Here I'm using another tag <param>, which is not required but I'm using it just to show how to pass parameter among hive script, job properties and workflow. If you are using any parameter variable inside your hive script, it needs to pass through the hive action. So you can do, either:
  • <param>INPUT_PATH=${inputPath}</param> (where inputPath can be passed through job properties) , Or
  • <param>INPUT_PATH=/user/ambari-qa/input/temp</param>

Inside my HDFS, "/hive-input/temp" folder contains files which need to be loaded to Hive table:
And here is my file:
That's it! You can now run your Hive workflow by executing this on the client node:

Two common issues:
You might face some issues if the required jar files are not present inside "/user/oozie/share/lib/hive" folder (HDFS). One of the commons issue is not having the hcatalog* jar files in that folder. In that case you will see something like this in the log:
In that case, you need to manually copy those required jar files into that folder. You can do that by following:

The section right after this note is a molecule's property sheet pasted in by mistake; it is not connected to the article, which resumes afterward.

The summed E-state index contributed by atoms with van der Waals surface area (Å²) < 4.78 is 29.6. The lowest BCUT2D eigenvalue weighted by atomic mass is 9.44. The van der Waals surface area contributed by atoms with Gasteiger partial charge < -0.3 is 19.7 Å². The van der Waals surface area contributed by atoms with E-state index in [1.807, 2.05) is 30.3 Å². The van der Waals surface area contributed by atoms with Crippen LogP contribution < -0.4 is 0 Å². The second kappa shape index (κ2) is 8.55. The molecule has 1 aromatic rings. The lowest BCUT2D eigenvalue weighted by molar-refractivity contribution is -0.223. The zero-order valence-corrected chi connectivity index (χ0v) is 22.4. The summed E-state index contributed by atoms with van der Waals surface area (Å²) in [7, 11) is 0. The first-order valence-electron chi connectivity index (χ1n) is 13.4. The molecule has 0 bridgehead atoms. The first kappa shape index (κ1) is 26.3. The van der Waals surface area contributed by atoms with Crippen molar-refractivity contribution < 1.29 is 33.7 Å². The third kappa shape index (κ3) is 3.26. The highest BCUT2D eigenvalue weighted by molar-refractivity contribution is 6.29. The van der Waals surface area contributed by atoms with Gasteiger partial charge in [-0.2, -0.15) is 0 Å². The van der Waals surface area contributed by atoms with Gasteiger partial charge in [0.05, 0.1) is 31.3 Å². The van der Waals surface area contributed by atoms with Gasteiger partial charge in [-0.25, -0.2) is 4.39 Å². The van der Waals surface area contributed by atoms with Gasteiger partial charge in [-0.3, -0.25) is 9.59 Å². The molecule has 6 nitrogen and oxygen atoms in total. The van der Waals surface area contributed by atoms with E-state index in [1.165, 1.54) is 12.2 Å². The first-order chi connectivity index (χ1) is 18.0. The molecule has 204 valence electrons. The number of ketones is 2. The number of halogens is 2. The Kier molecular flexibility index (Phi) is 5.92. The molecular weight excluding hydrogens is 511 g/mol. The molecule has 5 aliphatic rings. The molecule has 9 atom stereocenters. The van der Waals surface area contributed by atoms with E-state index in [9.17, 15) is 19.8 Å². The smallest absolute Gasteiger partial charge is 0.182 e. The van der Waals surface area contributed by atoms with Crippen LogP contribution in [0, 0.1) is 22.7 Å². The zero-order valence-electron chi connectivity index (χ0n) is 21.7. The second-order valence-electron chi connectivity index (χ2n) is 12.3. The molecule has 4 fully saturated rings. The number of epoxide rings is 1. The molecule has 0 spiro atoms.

Another common issue you might face is:
SemanticException [Error 10001]: Table not found
Even though you can see your table is exists, you might see this error when running through Oozie. Most of the time it happens when your Hive is not properly pointing to the right metastore. Most of the time, the problem goes away when you copy the correct hive-site.xml into hive lib folder inside HDFS. Make sure you check your hive-site.xml file to see all properties are correctly set. Like,  "hive.metastore.uris", "javax.jdo.option.ConnectionUR", "javax.jdo.option.ConnectionDriverName". But me and other users (Hive action failing in oozie) also found out that the above error message is ambiguous and doesn't give much insight. If the expected jar files are not present in the share lib folder, hive also throws the same error message! So be careful about what you have in the classpath when running hive through Oozie.

Note: For privacy purpose, I had to modify several lines on this post from my original post. So if you find something is not working or facing any issues, please do not hesitate to contact me.